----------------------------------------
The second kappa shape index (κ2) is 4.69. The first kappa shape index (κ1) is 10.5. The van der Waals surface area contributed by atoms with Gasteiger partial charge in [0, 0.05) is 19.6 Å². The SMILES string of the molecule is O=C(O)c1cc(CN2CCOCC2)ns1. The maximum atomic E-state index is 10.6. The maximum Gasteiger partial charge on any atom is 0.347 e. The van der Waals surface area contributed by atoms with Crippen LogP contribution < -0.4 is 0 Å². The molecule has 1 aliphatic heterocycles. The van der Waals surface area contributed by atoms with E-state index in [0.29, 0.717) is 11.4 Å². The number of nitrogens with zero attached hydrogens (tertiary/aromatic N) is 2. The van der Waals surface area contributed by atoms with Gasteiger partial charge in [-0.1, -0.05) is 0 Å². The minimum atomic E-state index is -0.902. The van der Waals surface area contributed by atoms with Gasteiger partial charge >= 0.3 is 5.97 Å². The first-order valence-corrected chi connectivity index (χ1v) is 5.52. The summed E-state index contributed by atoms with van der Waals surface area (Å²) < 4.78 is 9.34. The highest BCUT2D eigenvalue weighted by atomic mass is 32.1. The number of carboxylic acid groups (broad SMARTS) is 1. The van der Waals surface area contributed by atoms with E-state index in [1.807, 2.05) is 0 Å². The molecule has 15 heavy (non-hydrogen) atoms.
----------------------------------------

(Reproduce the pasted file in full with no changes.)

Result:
The second kappa shape index (κ2) is 4.69. The first kappa shape index (κ1) is 10.5. The van der Waals surface area contributed by atoms with Gasteiger partial charge in [0, 0.05) is 19.6 Å². The SMILES string of the molecule is O=C(O)c1cc(CN2CCOCC2)ns1. The maximum atomic E-state index is 10.6. The maximum Gasteiger partial charge on any atom is 0.347 e. The van der Waals surface area contributed by atoms with Crippen LogP contribution < -0.4 is 0 Å². The molecule has 1 aliphatic heterocycles. The van der Waals surface area contributed by atoms with E-state index in [0.29, 0.717) is 11.4 Å². The number of nitrogens with zero attached hydrogens (tertiary/aromatic N) is 2. The van der Waals surface area contributed by atoms with Gasteiger partial charge in [-0.1, -0.05) is 0 Å². The minimum atomic E-state index is -0.902. The van der Waals surface area contributed by atoms with Gasteiger partial charge >= 0.3 is 5.97 Å². The first-order valence-corrected chi connectivity index (χ1v) is 5.52. The summed E-state index contributed by atoms with van der Waals surface area (Å²) < 4.78 is 9.34. The highest BCUT2D eigenvalue weighted by atomic mass is 32.1. The number of carboxylic acid groups (broad SMARTS) is 1. The van der Waals surface area contributed by atoms with E-state index in [1.807, 2.05) is 0 Å². The molecule has 15 heavy (non-hydrogen) atoms.